FRC and Regent University Release Joint Study Linking Religious Freedom to Economic Well-Being
WASHINGTON, D.C. (June 28, 2022) – Regent University and Family Research Council released a new report today titled “Why International Religious Freedom is Vital to International Development: Causal Connections and Policy Recommendations.” The report focuses on how agencies responsible for administering America’s foreign development assistance should promote religious freedom abroad. This report also points to the evidence that economic growth can only be fully realized for developing nations when religious freedom is protected.
Regent’s Dr. A. J. Nolte and FRC’s Arielle Del Turco, who jointly authored the report, observe: “According to USAID’s mission statement, it exists in part to ‘promote and demonstrate democratic values abroad, and advance a free, peaceful, and prosperous world.’ One of the most meaningful ways USAID can do this is by promoting religious freedom around the world. The reality is that the expansion of religious freedom contributes to many international development goals, and programming geared toward promoting international religious freedom (IRF) can play a positive role in advancing this fundamental human right for all people.”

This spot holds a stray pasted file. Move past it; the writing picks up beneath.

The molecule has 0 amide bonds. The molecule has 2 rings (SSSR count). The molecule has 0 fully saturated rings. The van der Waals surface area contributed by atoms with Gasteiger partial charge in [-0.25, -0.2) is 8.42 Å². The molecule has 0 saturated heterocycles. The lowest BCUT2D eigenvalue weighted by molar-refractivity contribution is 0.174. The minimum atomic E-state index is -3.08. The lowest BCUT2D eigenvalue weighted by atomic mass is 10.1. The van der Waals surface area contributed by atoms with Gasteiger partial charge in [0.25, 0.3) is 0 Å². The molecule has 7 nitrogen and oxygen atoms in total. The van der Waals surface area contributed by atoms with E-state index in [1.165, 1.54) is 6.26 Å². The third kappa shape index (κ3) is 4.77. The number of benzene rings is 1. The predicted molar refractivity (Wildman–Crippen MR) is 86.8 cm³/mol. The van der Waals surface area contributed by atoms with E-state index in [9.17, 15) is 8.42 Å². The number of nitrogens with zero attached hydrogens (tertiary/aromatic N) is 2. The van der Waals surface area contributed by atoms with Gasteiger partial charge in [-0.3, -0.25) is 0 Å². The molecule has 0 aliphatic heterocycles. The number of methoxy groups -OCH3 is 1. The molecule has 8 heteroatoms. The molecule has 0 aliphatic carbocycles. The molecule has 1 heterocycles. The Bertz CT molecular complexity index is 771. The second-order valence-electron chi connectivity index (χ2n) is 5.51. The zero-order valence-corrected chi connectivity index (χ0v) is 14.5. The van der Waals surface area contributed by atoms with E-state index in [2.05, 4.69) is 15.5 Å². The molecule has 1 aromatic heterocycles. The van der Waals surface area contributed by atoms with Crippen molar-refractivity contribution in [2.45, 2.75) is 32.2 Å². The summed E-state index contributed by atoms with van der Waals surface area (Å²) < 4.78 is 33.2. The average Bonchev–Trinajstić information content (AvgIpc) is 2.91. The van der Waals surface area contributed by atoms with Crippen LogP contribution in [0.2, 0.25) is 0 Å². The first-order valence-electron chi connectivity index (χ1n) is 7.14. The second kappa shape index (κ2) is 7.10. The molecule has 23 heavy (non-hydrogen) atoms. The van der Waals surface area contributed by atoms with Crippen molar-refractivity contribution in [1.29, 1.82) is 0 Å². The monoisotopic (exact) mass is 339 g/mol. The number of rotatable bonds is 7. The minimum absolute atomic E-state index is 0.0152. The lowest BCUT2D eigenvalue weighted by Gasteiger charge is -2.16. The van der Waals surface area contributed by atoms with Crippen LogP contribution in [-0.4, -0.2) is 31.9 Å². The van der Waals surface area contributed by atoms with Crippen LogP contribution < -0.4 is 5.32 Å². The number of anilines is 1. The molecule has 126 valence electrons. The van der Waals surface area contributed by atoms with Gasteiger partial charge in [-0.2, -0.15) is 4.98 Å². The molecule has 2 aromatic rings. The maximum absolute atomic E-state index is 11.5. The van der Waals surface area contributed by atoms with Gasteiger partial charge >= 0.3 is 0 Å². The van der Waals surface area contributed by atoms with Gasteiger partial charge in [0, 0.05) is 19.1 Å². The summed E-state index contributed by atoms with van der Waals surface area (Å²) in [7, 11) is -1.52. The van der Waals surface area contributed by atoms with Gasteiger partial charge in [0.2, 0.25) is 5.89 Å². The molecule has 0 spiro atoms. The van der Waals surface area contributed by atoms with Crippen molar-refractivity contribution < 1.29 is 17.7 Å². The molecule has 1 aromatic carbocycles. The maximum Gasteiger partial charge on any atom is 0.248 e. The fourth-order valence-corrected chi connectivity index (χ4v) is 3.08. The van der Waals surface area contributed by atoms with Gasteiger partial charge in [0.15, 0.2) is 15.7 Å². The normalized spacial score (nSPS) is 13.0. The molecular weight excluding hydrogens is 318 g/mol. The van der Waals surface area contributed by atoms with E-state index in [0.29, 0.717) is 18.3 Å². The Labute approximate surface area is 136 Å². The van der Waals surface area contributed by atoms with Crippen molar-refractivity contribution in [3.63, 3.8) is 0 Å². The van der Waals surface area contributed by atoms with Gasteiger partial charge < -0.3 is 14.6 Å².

The report goes on to assert: “Because of the correlation between religious freedom and economic growth, the U.S. government’s foreign assistance efforts would greatly benefit from promoting international religious freedom programming and projects. If the U.S. government wants to have a long-lasting impact in the countries it seeks to strengthen, then promoting religious freedom must be a part of the solution.”
The report’s co-author Arielle Del Turco commented on the study:
“Research demonstrates a strong link between religious freedom and economic growth and development. If the U.S. government wants to have a positive long-term impact on developing societies, then advancing religious freedom must be a part of the game plan. U.S. development efforts should be focusing on protecting persecuted communities and contributing to stable societies that embrace religious freedom. This will allow them to prosper.”
“Religious freedom–defined as the ability to choose, change, and live in accordance with your faith–is core to who we are. We do people in the developing world a serious disservice by overlooking this fundamental human right. By fostering religious freedom in the developing world, we can help set countries up for success,” Del Turco concluded.
The full report, and the corresponding issue brief, can be found here: https://www.frc.org/internationaldevelopment